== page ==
The latest and the most authoritative statement of the law of England upon this point before the American Revolution is that of Chief Baron Comyns, who, citing Rolle's Abridgment and Sider-fin's Reports, ubi supra, says that an action upon the case lies for a nuisance, "if a man dig a pit in his land, so near that my land falls into the pit," but does not lie, "if a man build an house, and makes cellars upon his soil, whereby an house newly built in an adjoining soil falls down." Com. Dig. Action upon the case for a Nuisance, A. C.
In Thurston v. Hancock, 12 Mass. 220, which was decided in 1815, and is the leading American case on this subject, the plaintiff in 1802 bought a parcel of land upon Beacon Hill in Boston, bounded on the west by land of the town of Boston; and in 1804 built a brick dwelling-house thereon, with its rear two feet from this boundary, and its foundation fifteen feet below the ancient surface of the land. The defendants, in 1811, took a deed of the adjoining land from the town, and began to dig and remove the earth therefrom, and, though notified by the plaintiff that his house was endangered, continued to do so to the depth of forty-five feet, and within six feet of the rear of the plaintiff's house, and thereby caused part of the earth on the surface of the plaintiff's land to fall away and slide upon the defendant's land, and rendered the foundations of the plaintiff's house insecure, and the occupation thereof dangerous, so that he was obliged to abandon it.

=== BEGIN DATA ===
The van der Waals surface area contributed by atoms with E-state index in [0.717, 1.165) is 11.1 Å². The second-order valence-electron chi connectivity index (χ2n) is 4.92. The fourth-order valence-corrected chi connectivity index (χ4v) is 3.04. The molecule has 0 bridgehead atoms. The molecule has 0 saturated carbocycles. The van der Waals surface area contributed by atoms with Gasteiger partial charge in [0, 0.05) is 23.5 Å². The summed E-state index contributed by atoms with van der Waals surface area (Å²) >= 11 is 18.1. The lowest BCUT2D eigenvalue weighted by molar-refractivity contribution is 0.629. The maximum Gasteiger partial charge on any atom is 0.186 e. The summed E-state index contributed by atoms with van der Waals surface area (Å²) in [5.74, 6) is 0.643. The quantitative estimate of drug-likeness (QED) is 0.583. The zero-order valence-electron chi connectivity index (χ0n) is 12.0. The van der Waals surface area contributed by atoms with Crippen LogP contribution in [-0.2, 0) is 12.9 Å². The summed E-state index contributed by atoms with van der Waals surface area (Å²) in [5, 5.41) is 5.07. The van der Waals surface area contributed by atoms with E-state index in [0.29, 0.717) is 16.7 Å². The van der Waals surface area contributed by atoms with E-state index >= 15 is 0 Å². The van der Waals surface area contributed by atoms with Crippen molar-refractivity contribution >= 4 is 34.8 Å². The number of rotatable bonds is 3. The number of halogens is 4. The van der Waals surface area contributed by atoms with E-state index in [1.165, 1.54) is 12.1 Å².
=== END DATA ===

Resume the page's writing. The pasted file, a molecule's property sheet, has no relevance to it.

The court, after advisement, and upon a review of the earlier English authorities, held that the plaintiff could recover for the loss of or injury to the soil merely, and not for the damage to the house; and Chief Justice Parker, in delivering judgment, said: "It is a common principle of the civil and of the common law, that the proprietor of land, unless restrained by covenant or custom, has the entire dominion, not only of the soil, but of the space above and below the surface, to any extent he may choose to occupy it. The law, founded upon principles of reason and common utility, has admitted a qualification to this dominion, restricting the proprietor so to use his own, as not to injure the property or impair any actual existing rights of another. Sic utere tuo ut alienum non loedas." "But this subjection of the use of a man's own property to the convenience of his neighbor is founded upon a supposed pre-existing right in his neighbor to have and enjoy the privilege which by such act is impaired." 12 Mass. 224. "A man, in digging upon his own land, is to have regard to the position of his neighbor's land, and the probable consequences to his neighbor, if he digs too near his line; and if he disturbs the natural state of the soil, he shall answer in damages; but he is answerable only for the natural and necessary consequences of his act, and not for the value of a house put upon or near the line by his neighbor." "The plaintiff built his house within two feet of the western line of the lot, knowing that the town, or those who should hold under it, had a right to build equally near to the line, or to dig down into the soil for any other lawful purpose. He knew also the shape and nature of the ground, and that it was impossible to dig there without causing excavations. He built at his peril; for it was not possible for him, merely by building upon his own ground, to deprive the other party of such use of his as he should deem most advantageous. There was no right acquired by his ten years' occupation, to keep his neighbor at a convenient distance from him." 'It is, in fact, damnum absque injuria." 12 Mass. 229.